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‘You’re a history teacher? You don’t look like one’: changing perceptions and actions during Black History Month

Blog Editor, IOE Digital15 October 2020

Robin Whitburn and Abdul Mohamud.

Black History Month has featured in England since October 1987, when the Ghanaian activist Akyaaba Addai-Sebo led the efforts of the London Strategic Policy Unit to introduce a UK version of the longstanding American experience.  For recent generations it appears as a traditional feature of the autumn landscape and it might be easy for it to lose connection to its activist roots.  But 2020 has seen a sharper edge to the sense of obligation to ‘do something for Black History Month’.

The killing of George Floyd in Minneapolis at the end of May and the subsequent Black Lives Matter campaigns have stimulated considerable appetite among history teachers for curriculum change that might do justice to the global and British history of peoples of African descent. But what should that look like?

Diane Abbott MP addressing an event at the Houses of Parliament. 1987 saw the first Black and Asian MPs since the 19th Century

As with the Civil Rights Movement of the 1960s, in 2020 it appeared to be the United States that was the unequivocally racist society, and some people in England sought solace in the notion that the slaughter of George Floyd could only happen there. After all, ‘we never had segregation, and our police don’t shoot unarmed Black men in the back’, therefore British history should be presented as having a positive profile on race. Notwithstanding the inaccuracy in ignoring the British ‘colour bar’, Amelia Gentleman’s recent tireless efforts to expose the scandals of the British Government’s ‘Windrush Betrayal’ should surely call a halt (more…)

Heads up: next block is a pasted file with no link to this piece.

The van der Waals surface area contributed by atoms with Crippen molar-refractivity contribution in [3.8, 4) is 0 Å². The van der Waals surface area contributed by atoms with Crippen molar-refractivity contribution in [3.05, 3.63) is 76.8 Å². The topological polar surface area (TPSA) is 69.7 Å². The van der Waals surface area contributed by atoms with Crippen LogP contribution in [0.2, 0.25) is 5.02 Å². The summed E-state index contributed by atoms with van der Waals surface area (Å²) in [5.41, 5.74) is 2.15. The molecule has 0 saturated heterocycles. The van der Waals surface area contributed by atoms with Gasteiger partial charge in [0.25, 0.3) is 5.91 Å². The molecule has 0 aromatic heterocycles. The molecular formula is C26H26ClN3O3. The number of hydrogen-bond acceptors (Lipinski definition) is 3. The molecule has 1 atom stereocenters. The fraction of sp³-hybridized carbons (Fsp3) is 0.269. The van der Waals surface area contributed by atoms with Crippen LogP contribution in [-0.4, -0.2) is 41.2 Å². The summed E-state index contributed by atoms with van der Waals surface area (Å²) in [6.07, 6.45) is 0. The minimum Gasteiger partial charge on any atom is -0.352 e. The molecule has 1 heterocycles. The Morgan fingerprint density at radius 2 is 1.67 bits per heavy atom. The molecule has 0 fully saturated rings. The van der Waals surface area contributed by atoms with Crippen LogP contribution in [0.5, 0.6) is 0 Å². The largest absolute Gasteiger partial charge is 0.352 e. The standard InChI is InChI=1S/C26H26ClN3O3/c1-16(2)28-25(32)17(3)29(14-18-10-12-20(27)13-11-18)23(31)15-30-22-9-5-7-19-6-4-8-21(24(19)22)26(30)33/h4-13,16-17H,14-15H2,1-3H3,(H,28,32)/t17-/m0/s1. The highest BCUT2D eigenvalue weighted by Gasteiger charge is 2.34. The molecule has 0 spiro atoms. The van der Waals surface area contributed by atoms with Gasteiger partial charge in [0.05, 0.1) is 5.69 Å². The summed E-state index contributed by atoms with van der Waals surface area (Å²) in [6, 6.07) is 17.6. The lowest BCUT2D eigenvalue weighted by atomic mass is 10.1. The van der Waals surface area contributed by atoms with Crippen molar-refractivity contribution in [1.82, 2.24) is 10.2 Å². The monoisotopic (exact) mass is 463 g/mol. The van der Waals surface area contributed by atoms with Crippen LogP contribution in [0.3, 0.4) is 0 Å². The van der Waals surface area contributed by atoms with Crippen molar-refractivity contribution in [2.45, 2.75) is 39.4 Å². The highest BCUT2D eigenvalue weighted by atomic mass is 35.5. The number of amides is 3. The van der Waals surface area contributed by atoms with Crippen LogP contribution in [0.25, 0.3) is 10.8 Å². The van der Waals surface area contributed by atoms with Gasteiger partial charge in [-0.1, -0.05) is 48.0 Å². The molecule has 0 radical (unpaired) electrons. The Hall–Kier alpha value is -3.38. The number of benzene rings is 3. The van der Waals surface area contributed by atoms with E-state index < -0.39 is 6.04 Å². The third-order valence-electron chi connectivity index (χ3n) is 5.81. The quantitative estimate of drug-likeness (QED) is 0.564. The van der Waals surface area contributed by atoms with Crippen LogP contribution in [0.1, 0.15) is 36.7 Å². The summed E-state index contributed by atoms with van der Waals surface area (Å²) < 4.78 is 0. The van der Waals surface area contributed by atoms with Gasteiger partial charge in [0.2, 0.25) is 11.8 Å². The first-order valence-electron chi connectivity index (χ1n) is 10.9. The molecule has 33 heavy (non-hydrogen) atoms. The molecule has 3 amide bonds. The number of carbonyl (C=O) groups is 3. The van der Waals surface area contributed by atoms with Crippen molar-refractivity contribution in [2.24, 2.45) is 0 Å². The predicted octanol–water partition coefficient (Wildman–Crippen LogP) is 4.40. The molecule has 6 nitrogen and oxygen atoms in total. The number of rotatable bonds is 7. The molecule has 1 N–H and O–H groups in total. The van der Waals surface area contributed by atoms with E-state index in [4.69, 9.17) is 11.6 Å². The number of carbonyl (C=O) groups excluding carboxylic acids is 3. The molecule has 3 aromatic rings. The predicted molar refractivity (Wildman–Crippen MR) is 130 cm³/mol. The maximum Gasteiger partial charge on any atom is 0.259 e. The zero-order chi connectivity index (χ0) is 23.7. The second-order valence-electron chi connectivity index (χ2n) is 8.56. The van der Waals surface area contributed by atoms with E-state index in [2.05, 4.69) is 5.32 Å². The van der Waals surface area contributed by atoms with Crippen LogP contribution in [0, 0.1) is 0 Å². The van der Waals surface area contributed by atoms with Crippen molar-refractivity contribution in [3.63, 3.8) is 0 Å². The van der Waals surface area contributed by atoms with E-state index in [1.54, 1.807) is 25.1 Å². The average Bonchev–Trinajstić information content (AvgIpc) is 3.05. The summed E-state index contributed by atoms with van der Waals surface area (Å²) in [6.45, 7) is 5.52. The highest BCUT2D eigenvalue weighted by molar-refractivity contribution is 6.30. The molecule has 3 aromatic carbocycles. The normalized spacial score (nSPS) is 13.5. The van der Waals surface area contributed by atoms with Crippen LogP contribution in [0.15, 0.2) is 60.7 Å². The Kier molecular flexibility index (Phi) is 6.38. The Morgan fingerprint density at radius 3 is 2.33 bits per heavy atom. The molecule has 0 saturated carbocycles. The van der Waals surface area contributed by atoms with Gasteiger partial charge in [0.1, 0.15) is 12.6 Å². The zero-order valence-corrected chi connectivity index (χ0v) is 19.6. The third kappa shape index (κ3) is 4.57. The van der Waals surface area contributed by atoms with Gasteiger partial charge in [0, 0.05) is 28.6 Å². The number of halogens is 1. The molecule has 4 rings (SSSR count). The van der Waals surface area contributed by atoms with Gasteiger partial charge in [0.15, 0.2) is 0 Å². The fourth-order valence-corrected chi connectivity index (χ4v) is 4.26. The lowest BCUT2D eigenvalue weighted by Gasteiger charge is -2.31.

Black History Month: time to explore the hidden histories of Africa

Blog Editor, IOE Digital6 October 2016

Robin Whitburn and Abdul Mohamud
Historically, Black lives have not been deemed as important as those of white people. This goes back to the Scottsboro Boys – randomly imprisoned in the United States in the 1930s, up to Trayvon Martin and other unarmed black men shot by white men in this decade; from Kelso Cochrane – stabbed to death in 1950s London, to Mzee Mohammed – who died in police custody in Liverpool in 2015.
On both sides of the Atlantic there are serious concerns that racism has pervaded the interaction of Black people with the justice system. A serious and rigorous approach to the teaching and learning of the hidden histories of Black people of direct African descent is one way to counter the stranglehold of racism below the surface of our societies. Our book, Doing Justice to History – Transforming Black history in secondary schools, aims to equip (more…)